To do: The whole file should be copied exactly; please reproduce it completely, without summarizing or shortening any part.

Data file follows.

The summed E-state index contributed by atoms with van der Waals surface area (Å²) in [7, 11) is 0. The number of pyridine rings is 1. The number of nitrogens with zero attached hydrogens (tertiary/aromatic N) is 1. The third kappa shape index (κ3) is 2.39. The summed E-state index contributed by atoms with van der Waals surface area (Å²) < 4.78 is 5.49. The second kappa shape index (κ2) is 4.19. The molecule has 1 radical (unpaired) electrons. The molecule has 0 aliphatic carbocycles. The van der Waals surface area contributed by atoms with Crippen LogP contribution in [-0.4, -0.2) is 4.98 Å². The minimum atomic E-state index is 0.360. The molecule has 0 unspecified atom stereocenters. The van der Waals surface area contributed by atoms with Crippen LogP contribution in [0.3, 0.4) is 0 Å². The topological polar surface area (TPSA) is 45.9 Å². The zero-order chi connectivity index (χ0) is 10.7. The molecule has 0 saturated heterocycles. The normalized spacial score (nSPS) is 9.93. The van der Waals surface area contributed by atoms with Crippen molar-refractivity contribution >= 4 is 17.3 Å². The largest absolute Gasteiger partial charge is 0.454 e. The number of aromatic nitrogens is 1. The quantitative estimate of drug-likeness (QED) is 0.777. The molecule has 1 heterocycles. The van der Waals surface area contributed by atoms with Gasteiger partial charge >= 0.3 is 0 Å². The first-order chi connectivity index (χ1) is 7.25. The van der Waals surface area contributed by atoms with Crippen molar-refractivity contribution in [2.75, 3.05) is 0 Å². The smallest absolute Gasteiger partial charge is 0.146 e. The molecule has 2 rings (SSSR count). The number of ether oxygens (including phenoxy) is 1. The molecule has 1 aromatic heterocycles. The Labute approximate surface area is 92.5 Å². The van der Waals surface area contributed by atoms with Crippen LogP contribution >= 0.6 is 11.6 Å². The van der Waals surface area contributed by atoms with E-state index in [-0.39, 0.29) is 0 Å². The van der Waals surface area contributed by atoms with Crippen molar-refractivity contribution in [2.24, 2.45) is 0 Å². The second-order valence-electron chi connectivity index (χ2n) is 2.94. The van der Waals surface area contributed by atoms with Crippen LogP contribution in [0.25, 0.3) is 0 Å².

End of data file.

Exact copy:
The summed E-state index contributed by atoms with van der Waals surface area (Å²) in [7, 11) is 0. The number of pyridine rings is 1. The number of nitrogens with zero attached hydrogens (tertiary/aromatic N) is 1. The third kappa shape index (κ3) is 2.39. The summed E-state index contributed by atoms with van der Waals surface area (Å²) < 4.78 is 5.49. The second kappa shape index (κ2) is 4.19. The molecule has 1 radical (unpaired) electrons. The molecule has 0 aliphatic carbocycles. The van der Waals surface area contributed by atoms with Crippen LogP contribution in [-0.4, -0.2) is 4.98 Å². The minimum atomic E-state index is 0.360. The molecule has 0 unspecified atom stereocenters. The van der Waals surface area contributed by atoms with Crippen LogP contribution in [0.3, 0.4) is 0 Å². The topological polar surface area (TPSA) is 45.9 Å². The zero-order chi connectivity index (χ0) is 10.7. The molecule has 0 saturated heterocycles. The normalized spacial score (nSPS) is 9.93. The van der Waals surface area contributed by atoms with Crippen molar-refractivity contribution >= 4 is 17.3 Å². The largest absolute Gasteiger partial charge is 0.454 e. The number of aromatic nitrogens is 1. The quantitative estimate of drug-likeness (QED) is 0.777. The molecule has 1 heterocycles. The van der Waals surface area contributed by atoms with Gasteiger partial charge >= 0.3 is 0 Å². The first-order chi connectivity index (χ1) is 7.25. The van der Waals surface area contributed by atoms with Crippen molar-refractivity contribution in [2.75, 3.05) is 0 Å². The smallest absolute Gasteiger partial charge is 0.146 e. The molecule has 2 rings (SSSR count). The number of ether oxygens (including phenoxy) is 1. The molecule has 1 aromatic heterocycles. The Labute approximate surface area is 92.5 Å². The van der Waals surface area contributed by atoms with Crippen LogP contribution >= 0.6 is 11.6 Å². The van der Waals surface area contributed by atoms with E-state index in [-0.39, 0.29) is 0 Å². The van der Waals surface area contributed by atoms with Crippen molar-refractivity contribution in [2.24, 2.45) is 0 Å². The second-order valence-electron chi connectivity index (χ2n) is 2.94. The van der Waals surface area contributed by atoms with Crippen LogP contribution in [0.25, 0.3) is 0 Å².